US jobless claims jump by most since March, approach 1 million

People queue outside a Kentucky Career Centre to get assistance with their unemployment claim in Frankfort, Kentucky, in a file photo from June 18, 2020.
People queue outside a Kentucky Career Centre to get assistance with their unemployment claim in Frankfort, Kentucky, in a file photo from June 18, 2020.PHOTO: REUTERS

WASHINGTON (BLOOMBERG) - Applications for US state unemployment benefits surged last week by the most since late March, pointing to persistent labour-market pain as coronavirus infections continue to soar and potentially adding to momentum for a larger federal stimulus plan.

Initial jobless claims in regular state programs rose by 181,000 to 965,000 in the week ended Jan 9, according to Labor Department data Thursday (Jan 14) that showed a broad number of states with large increases. On an unadjusted basis, the figure jumped to 1.15 million. US stock futures and the yield on the 10-year Treasury maintained gains after the report.

Continuing claims in state programs - an approximation of the number of people receiving ongoing benefits - climbed by 199,000 to 5.27 million in the week ended Jan 2. Both initial and continuing figures exceeded the highest estimates in Bloomberg's survey of economists.

"The restrictions imposed to combat the third Covid wave clearly have done great damage, but it's not obvious that the incremental hit is still increasing, especially since the Paycheck Protection Program has reopened," Ian Shepherdson, chief economist at Pantheon Macroeconomics, said in a note.

"Claims will drift sideways, more or less, over the next two to three months, before restrictions on the services sector can be gradually eased as vaccination brings herd immunity into sight."

Jobless claims have exceeded 750,000 each week since virus cases started surging again late last year, underscoring the impact of infection fears and business restrictions on employment. Vaccine distribution should help restore economic activity in the coming months, but the first quarter could continue to bring labor market weakness until inoculations reach a critical mass.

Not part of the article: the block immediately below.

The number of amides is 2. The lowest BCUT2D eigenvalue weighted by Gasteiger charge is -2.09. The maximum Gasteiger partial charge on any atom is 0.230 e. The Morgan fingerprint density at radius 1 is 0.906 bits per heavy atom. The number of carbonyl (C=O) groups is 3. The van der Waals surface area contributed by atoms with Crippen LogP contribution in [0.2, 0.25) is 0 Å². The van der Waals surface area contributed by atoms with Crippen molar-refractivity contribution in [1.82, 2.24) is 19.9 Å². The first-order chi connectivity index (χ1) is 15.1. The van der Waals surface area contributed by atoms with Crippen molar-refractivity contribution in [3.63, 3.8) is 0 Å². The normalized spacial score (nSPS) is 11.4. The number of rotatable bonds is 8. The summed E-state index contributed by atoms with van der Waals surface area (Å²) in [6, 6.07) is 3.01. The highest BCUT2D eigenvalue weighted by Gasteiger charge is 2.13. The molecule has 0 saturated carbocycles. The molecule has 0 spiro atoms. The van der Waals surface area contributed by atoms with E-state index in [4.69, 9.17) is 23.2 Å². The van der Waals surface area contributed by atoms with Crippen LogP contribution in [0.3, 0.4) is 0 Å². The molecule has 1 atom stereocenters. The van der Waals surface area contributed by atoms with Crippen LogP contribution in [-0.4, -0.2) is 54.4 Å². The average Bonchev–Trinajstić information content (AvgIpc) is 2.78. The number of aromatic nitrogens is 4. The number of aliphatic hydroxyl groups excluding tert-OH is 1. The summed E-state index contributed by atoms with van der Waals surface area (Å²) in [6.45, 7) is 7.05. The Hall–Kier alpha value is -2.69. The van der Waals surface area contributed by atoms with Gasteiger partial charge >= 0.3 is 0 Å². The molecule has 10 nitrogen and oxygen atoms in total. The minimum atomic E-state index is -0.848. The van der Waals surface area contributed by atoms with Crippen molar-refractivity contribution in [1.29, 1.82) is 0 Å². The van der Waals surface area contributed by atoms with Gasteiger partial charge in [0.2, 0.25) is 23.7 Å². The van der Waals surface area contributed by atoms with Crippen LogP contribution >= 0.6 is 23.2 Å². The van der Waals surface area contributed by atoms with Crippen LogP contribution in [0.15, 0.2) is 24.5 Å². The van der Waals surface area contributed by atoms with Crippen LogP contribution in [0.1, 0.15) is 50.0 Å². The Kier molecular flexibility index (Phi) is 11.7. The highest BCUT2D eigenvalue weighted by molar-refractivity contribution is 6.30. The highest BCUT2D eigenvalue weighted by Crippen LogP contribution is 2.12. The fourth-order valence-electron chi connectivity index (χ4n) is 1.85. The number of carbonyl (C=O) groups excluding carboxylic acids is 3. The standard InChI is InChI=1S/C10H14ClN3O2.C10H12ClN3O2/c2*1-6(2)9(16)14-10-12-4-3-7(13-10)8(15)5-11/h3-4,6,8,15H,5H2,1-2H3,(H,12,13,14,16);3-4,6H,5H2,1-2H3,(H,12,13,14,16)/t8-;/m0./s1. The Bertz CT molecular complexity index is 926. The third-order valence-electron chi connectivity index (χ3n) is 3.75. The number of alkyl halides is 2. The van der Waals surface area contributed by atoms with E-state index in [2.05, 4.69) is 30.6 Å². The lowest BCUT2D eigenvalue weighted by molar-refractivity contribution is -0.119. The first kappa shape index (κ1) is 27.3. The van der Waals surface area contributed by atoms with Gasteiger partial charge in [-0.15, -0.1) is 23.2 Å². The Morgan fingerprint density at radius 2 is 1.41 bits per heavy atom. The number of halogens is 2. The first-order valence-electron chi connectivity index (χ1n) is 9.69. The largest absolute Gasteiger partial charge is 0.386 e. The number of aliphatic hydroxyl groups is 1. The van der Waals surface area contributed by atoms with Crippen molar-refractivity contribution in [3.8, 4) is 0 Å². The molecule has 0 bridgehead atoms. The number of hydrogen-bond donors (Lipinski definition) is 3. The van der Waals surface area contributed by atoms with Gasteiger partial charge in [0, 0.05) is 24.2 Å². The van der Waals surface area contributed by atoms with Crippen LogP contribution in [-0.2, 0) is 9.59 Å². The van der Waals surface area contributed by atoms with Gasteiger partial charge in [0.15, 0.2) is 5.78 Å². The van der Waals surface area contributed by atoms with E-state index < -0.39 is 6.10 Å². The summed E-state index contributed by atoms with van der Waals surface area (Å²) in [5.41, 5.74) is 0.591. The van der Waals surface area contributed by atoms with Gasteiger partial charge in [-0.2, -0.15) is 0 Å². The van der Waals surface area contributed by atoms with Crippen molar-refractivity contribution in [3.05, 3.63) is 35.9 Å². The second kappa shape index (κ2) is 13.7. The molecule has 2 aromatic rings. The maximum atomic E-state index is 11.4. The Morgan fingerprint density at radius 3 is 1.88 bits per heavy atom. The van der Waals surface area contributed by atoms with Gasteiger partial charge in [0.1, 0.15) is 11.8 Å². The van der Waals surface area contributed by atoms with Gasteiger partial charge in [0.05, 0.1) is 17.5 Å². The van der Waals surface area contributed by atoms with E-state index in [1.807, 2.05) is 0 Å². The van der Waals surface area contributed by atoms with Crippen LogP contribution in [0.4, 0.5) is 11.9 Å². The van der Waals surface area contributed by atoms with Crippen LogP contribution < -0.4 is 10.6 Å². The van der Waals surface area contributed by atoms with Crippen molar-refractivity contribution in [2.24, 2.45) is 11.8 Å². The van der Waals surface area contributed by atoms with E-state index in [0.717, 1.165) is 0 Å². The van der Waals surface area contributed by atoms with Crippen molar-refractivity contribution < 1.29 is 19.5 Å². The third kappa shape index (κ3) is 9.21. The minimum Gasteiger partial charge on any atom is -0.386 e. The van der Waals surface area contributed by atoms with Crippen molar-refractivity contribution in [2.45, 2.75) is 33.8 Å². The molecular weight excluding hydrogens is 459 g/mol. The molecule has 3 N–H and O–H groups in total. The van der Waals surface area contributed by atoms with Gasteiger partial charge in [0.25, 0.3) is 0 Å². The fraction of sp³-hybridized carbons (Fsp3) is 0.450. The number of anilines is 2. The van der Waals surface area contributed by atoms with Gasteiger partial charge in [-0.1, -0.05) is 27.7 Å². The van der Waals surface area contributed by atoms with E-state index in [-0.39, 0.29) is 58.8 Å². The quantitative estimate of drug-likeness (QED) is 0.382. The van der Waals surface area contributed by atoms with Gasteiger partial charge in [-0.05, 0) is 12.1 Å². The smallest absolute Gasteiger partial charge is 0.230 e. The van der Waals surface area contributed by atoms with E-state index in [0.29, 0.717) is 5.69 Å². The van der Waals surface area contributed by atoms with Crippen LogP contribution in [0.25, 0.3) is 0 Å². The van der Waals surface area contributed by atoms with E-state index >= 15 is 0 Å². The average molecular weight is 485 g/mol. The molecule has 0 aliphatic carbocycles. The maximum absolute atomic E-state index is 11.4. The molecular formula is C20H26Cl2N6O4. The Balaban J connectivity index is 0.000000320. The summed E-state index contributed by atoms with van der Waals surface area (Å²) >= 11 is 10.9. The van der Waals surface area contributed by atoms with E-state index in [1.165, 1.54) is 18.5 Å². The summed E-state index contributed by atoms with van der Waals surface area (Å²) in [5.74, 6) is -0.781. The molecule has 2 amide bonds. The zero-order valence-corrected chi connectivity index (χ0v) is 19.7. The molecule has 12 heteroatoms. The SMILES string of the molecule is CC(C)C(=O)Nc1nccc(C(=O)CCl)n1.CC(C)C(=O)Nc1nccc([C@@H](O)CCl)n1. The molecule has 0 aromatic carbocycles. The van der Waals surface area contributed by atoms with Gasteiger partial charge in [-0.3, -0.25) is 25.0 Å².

The US$900 billion (S$1.2 trillion) pandemic aid package recently approved should provide some relief for workers and businesses in the first quarter. President-elect Joe Biden is expected to release details Thursday of a proposed additional relief package that could further extend unemployment benefits and aid cities and states.

Biden last week put the "entire package" at "trillions of dollars," and many Democrats believe it will be as much as $2 trillion, while others expect the coronavirus-only portion will fall closer to the value of the last package. The initial filings far exceeded the worst days of the 2007-09 recession and may skew negotiators toward a bigger relief package.

Among states, Illinois and Florida reported initial claims exceeding 50,000 last week, while California and Kansas topped 20,000 on an unadjusted basis Pandemic Unemployment Assistance, a program for self-employed and gig workers, saw 284,470 initial claims last week on an unadjusted basis, an increase of more than 123,000 from the prior week.

In the week ended Dec 26, there were 4.17 million continuing claims for Pandemic Emergency Unemployment Compensation, which provides extended jobless benefits for those who have exhausted their regular state benefits.